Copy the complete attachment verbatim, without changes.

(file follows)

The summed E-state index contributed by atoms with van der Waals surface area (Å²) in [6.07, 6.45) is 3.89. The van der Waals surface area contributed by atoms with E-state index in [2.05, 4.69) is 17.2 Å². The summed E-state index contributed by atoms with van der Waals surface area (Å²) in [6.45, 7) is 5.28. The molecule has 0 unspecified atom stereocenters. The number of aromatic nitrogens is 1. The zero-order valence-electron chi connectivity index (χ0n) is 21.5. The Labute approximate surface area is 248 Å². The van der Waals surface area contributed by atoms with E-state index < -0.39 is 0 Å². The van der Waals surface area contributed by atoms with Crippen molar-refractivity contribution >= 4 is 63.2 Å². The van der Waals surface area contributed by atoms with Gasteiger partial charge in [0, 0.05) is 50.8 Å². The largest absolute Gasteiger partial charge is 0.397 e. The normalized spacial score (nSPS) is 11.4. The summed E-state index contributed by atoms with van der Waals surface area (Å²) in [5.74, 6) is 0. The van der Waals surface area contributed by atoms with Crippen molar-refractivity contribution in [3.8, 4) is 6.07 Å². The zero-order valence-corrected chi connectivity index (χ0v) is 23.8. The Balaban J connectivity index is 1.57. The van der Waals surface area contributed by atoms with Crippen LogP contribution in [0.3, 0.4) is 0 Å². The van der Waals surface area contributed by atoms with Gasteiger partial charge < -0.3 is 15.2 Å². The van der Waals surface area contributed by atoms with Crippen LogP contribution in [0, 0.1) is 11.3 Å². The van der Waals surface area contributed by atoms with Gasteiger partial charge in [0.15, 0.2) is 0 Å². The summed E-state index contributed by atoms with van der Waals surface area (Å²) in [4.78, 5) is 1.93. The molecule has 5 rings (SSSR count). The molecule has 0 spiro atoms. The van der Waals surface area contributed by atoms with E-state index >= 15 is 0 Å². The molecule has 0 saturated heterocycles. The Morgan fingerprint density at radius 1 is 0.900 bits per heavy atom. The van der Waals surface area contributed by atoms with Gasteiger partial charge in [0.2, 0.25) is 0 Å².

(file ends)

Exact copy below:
The summed E-state index contributed by atoms with van der Waals surface area (Å²) in [6.07, 6.45) is 3.89. The van der Waals surface area contributed by atoms with E-state index in [2.05, 4.69) is 17.2 Å². The summed E-state index contributed by atoms with van der Waals surface area (Å²) in [6.45, 7) is 5.28. The molecule has 0 unspecified atom stereocenters. The number of aromatic nitrogens is 1. The zero-order valence-electron chi connectivity index (χ0n) is 21.5. The Labute approximate surface area is 248 Å². The van der Waals surface area contributed by atoms with E-state index < -0.39 is 0 Å². The van der Waals surface area contributed by atoms with Crippen molar-refractivity contribution >= 4 is 63.2 Å². The van der Waals surface area contributed by atoms with Gasteiger partial charge in [0, 0.05) is 50.8 Å². The largest absolute Gasteiger partial charge is 0.397 e. The normalized spacial score (nSPS) is 11.4. The summed E-state index contributed by atoms with van der Waals surface area (Å²) in [5.74, 6) is 0. The van der Waals surface area contributed by atoms with Crippen molar-refractivity contribution in [3.8, 4) is 6.07 Å². The zero-order valence-corrected chi connectivity index (χ0v) is 23.8. The Balaban J connectivity index is 1.57. The van der Waals surface area contributed by atoms with Crippen LogP contribution in [0.3, 0.4) is 0 Å². The van der Waals surface area contributed by atoms with Gasteiger partial charge < -0.3 is 15.2 Å². The van der Waals surface area contributed by atoms with Crippen LogP contribution in [0, 0.1) is 11.3 Å². The van der Waals surface area contributed by atoms with Gasteiger partial charge in [0.15, 0.2) is 0 Å². The summed E-state index contributed by atoms with van der Waals surface area (Å²) in [4.78, 5) is 1.93. The molecule has 5 rings (SSSR count). The molecule has 0 spiro atoms. The van der Waals surface area contributed by atoms with E-state index >= 15 is 0 Å². The molecule has 0 saturated heterocycles. The Morgan fingerprint density at radius 1 is 0.900 bits per heavy atom. The van der Waals surface area contributed by atoms with Gasteiger partial charge in [0.2, 0.25) is 0 Å².